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Banjo-Kazooie


Company: Nintendo64
Price: $49.99

From the moment you pop Banjo-Kazooie into your N64, you know you're in for hours of cute insanity. The characters serenade you with their favorite instruments, which happen to correspond with their names.

Players who brake only for cool-type video games will be tempted to pop Banjo-Kazooie right out of their Nintendo 64, but stick around and you'll be treated to a grand Nintendo adventure.

Banjo-Kazooie, while it resembles Mario 64 in looks and even feel, is so much more. For starters, the breadth of moves the combo of Banjo, the honey bear, and Kazooie, the breeze gull, can pull off is staggering. Six levels into the game -- and these are huge levels -- you'll still be learning maneuvers that are necessary to complete the stages.

After a quick introduction to Banjo's basic abilities, the bear-bird team makes a break for their arch-enemy's castle. The castle of Gruntilda, the evil witch, holds the portals to nine worlds, while the castle itself is an elaborately designed series of great rooms and passageways, full of secrets all its own.

The worlds themselves are huge, even epic. As in Mario 64, Banjo and Kazooie can roam wherever their skills will take them, tromping across a snow- covered tundra, over an arid desert and into a haunted mansion. While the backdrops are standard video game fare -- they all appeared in Mario 64 -- the level design is impeccable.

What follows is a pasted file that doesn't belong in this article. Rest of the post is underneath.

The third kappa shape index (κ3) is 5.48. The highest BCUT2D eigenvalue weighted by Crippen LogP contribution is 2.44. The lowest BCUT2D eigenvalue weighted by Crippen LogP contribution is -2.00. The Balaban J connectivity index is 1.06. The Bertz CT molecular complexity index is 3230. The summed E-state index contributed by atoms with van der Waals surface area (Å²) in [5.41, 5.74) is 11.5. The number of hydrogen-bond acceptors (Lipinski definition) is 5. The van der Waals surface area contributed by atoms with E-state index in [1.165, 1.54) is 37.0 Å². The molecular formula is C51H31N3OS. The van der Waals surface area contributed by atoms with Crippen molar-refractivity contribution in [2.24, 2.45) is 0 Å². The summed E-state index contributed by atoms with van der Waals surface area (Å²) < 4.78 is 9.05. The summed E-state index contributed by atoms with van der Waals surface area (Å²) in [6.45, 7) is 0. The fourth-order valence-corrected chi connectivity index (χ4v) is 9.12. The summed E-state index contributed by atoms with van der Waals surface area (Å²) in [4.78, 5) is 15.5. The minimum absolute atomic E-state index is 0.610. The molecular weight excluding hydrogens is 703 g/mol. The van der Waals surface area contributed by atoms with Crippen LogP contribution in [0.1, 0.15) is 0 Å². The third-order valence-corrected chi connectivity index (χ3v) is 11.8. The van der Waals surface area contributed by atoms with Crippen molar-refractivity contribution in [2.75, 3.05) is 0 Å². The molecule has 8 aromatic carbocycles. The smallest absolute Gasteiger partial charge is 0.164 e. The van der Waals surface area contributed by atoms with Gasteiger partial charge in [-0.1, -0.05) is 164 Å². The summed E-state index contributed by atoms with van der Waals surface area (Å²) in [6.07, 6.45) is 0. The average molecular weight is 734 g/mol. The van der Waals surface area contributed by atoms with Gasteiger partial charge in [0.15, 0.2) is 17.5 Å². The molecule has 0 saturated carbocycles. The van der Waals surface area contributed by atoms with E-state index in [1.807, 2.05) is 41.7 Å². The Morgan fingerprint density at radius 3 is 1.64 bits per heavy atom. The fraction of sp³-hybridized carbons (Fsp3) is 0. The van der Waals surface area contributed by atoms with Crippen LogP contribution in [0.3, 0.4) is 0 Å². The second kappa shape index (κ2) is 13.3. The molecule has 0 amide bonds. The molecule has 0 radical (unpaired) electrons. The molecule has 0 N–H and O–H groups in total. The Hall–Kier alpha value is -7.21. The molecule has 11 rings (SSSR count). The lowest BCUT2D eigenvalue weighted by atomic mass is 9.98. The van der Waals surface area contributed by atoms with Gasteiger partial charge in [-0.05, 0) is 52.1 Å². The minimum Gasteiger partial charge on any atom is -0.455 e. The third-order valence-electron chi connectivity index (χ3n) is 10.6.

The game relies less on quick reflexes and more on brain activity, forcing players to solve riddles in order to earn puzzle pieces, which open up new levels. You'll spend more time trying to find and collect items than beating up on baddies.

The storyline of Banjo-Kazooie offers a pleasant diversion from the action. Staying close to the plot of Snow White, Gruntilda has kidnapped Banjo's sister Tooty to steal the comely bear's looks. Gruntilda's better half, her sister Brentilda, magically appears here and there to inform Banjo and Kazooie of some of the evil witch's dark secrets. For example, she cuddles with a huge, sweaty baboon in bed at night. You'll want to write these tidbits down, because you'll need them later in the game.

In all, Banjo-Kazooie is an unquestionable masterpiece and reason enough for die-hard PlayStation fans to at least rent the Nintendo 64 for a few days. It's a shame there aren't more titles like B-J for the N64, but then again, how much cuteness can one person take?

-- Robb Guido, Times correspondent



 

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